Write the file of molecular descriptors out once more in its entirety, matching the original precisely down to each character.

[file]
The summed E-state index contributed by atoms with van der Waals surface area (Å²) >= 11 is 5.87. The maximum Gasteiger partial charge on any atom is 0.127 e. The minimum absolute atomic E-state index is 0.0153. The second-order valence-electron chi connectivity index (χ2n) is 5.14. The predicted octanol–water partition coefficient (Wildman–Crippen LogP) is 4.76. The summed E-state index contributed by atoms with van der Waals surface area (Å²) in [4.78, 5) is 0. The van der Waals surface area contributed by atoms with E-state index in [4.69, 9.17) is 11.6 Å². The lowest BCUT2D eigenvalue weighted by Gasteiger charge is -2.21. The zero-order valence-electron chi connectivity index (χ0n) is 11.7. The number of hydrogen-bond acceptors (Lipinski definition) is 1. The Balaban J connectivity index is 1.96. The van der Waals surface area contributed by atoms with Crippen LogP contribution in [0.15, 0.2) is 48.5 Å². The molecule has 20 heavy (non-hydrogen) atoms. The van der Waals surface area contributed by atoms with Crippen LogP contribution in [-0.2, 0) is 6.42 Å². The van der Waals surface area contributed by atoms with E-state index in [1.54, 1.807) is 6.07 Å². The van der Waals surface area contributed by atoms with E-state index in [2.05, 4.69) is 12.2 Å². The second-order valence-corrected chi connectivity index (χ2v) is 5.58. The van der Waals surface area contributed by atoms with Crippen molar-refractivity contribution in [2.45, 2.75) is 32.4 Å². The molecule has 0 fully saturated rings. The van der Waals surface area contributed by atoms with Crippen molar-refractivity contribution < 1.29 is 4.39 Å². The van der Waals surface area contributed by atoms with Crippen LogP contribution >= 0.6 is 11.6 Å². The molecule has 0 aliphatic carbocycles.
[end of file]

The summed E-state index contributed by atoms with van der Waals surface area (Å²) >= 11 is 5.87. The maximum Gasteiger partial charge on any atom is 0.127 e. The minimum absolute atomic E-state index is 0.0153. The second-order valence-electron chi connectivity index (χ2n) is 5.14. The predicted octanol–water partition coefficient (Wildman–Crippen LogP) is 4.76. The summed E-state index contributed by atoms with van der Waals surface area (Å²) in [4.78, 5) is 0. The van der Waals surface area contributed by atoms with E-state index in [4.69, 9.17) is 11.6 Å². The lowest BCUT2D eigenvalue weighted by Gasteiger charge is -2.21. The zero-order valence-electron chi connectivity index (χ0n) is 11.7. The number of hydrogen-bond acceptors (Lipinski definition) is 1. The Balaban J connectivity index is 1.96. The van der Waals surface area contributed by atoms with Crippen LogP contribution in [0.15, 0.2) is 48.5 Å². The molecule has 20 heavy (non-hydrogen) atoms. The van der Waals surface area contributed by atoms with Crippen LogP contribution in [-0.2, 0) is 6.42 Å². The van der Waals surface area contributed by atoms with E-state index in [1.54, 1.807) is 6.07 Å². The van der Waals surface area contributed by atoms with E-state index in [2.05, 4.69) is 12.2 Å². The second-order valence-corrected chi connectivity index (χ2v) is 5.58. The van der Waals surface area contributed by atoms with Crippen molar-refractivity contribution in [2.45, 2.75) is 32.4 Å². The molecule has 0 fully saturated rings. The van der Waals surface area contributed by atoms with Crippen molar-refractivity contribution < 1.29 is 4.39 Å². The van der Waals surface area contributed by atoms with Crippen LogP contribution >= 0.6 is 11.6 Å². The molecule has 0 aliphatic carbocycles.